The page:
jfk-and-jackie:

Happy Birthday Jacqueline Kennedy! | July 28, 1929 – May 19, 1994

"She epitomized elegance in the post–World War II era. There’s never been a first lady like Jacqueline Kennedy, not only because she was so beautiful but because she was able to name an entire era ‘Camelot’ … no other first lady in the 20th century will be able to have that aura. She’s become an icon." —Historian Douglas Brinkley



forevercamelot:

Sen. John F. Kennedy, with his wife Jacqueline on the family yacht “Marlin.”, July 19 1960


clamberskull:

Jackie O’s wedding dress for her wedding to JFK in 1953 was designed by the African American designer Ann Lowe. She wasn’t credited openly at the time and even as a fashion designer I only just learned about her. 

She also designed dresses worn by Oscar winners and debutantes. She worked for other houses and also ran her own eponymous line in New York for many years. She sought to “to prove that a Negro can become a major dress designer.” And her elite client list shows that she met her goal. She learned to sew from her mother and continued her trade even when glaucoma threatened her vision. 

Had to share the history of this amazing black woman. Lighting a candle to her today. 


bendhistory:

 ”I feel more cruelly every day what I have lost—I always would have rather lost my life than lost Jack.” - Jacqueline Kennedy


tedkennedyswife:

1964, Jackie, Joan, Ted & Eunice visit the site of the JFK library. 


johnandjacqueline:

What is particularly striking about those photos from Dallas is that they show a couple who seemed to be so genuinely happy together in those hours before tragedy struck. Jackie is radiant, Jack is determined and confident. They are at their very best right before they are at their end - youthful and full of promise. It recalls other images that evoke this feeling that has always distinguished them in the minds and memories of Americans. For me, these pictures juxtaposed together create a vivid sense of the sadness of Dallas and what was lost that afternoon - a sense of why people feel that loss so keenly.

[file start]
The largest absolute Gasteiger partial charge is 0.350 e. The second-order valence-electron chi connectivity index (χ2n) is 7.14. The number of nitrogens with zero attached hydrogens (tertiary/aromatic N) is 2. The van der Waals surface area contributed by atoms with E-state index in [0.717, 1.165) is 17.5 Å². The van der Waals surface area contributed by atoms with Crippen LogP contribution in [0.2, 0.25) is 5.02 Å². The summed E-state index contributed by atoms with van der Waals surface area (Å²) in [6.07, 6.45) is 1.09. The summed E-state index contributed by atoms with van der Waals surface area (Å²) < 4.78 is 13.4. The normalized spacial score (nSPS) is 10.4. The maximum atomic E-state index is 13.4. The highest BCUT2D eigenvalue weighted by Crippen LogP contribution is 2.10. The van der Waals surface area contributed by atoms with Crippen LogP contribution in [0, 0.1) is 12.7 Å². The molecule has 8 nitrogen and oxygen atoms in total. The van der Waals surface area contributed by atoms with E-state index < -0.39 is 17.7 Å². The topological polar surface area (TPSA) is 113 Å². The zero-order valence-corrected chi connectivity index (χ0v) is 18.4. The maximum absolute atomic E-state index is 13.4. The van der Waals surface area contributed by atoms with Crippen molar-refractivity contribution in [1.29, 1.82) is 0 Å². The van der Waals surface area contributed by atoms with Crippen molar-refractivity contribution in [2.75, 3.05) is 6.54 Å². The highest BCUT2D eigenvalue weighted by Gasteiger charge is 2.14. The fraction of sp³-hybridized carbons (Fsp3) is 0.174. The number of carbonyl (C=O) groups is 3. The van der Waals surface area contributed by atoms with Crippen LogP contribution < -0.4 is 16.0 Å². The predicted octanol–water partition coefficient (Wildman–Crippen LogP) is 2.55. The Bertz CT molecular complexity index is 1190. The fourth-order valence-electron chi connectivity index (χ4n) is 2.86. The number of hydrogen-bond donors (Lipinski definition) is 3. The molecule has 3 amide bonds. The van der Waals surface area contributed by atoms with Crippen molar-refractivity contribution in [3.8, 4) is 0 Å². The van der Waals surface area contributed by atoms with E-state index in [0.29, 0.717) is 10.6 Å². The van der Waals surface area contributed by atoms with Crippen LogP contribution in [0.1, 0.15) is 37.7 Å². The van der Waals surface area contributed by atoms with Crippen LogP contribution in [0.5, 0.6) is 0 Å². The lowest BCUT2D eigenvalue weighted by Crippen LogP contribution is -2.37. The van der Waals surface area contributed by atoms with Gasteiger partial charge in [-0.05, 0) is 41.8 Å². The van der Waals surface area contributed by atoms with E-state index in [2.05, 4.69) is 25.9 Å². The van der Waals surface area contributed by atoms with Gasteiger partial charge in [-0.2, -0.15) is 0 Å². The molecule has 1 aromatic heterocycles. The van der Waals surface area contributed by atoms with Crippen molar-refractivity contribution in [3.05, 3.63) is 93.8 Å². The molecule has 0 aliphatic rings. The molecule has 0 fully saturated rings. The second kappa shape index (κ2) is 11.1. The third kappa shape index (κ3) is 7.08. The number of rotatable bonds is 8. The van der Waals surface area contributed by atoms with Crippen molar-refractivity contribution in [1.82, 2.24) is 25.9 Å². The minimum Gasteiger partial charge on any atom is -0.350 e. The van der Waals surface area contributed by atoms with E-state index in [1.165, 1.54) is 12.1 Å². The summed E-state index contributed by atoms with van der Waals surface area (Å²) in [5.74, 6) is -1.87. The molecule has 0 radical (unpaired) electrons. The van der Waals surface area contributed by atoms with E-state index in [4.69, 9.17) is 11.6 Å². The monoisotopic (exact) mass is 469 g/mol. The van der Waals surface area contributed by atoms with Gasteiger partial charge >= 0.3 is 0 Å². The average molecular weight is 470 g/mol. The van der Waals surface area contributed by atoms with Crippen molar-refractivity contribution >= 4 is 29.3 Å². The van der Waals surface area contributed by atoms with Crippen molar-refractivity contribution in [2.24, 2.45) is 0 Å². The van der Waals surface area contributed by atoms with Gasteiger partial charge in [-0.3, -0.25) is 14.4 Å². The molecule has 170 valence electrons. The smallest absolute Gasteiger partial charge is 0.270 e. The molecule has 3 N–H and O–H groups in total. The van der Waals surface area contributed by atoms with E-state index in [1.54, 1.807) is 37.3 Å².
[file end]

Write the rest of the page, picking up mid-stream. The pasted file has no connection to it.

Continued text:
What is particularly striking about those photos from Dallas is that they show a couple who seemed to be so genuinely happy together in those hours before tragedy struck. Jackie is radiant, Jack is determined and confident. They are at their very best right before they are at their end - youthful and full of promise. It recalls other images that evoke this feeling that has always distinguished them in the minds and memories of Americans. For me, these pictures juxtaposed together create a vivid sense of the sadness of Dallas and what was lost that afternoon - a sense of why people feel that loss so keenly.



america-runs-on-kennedy:

Reblog this if you are in the Kennedy fandom. Let’s show the JFK library how many of us there really are!


Cred ♥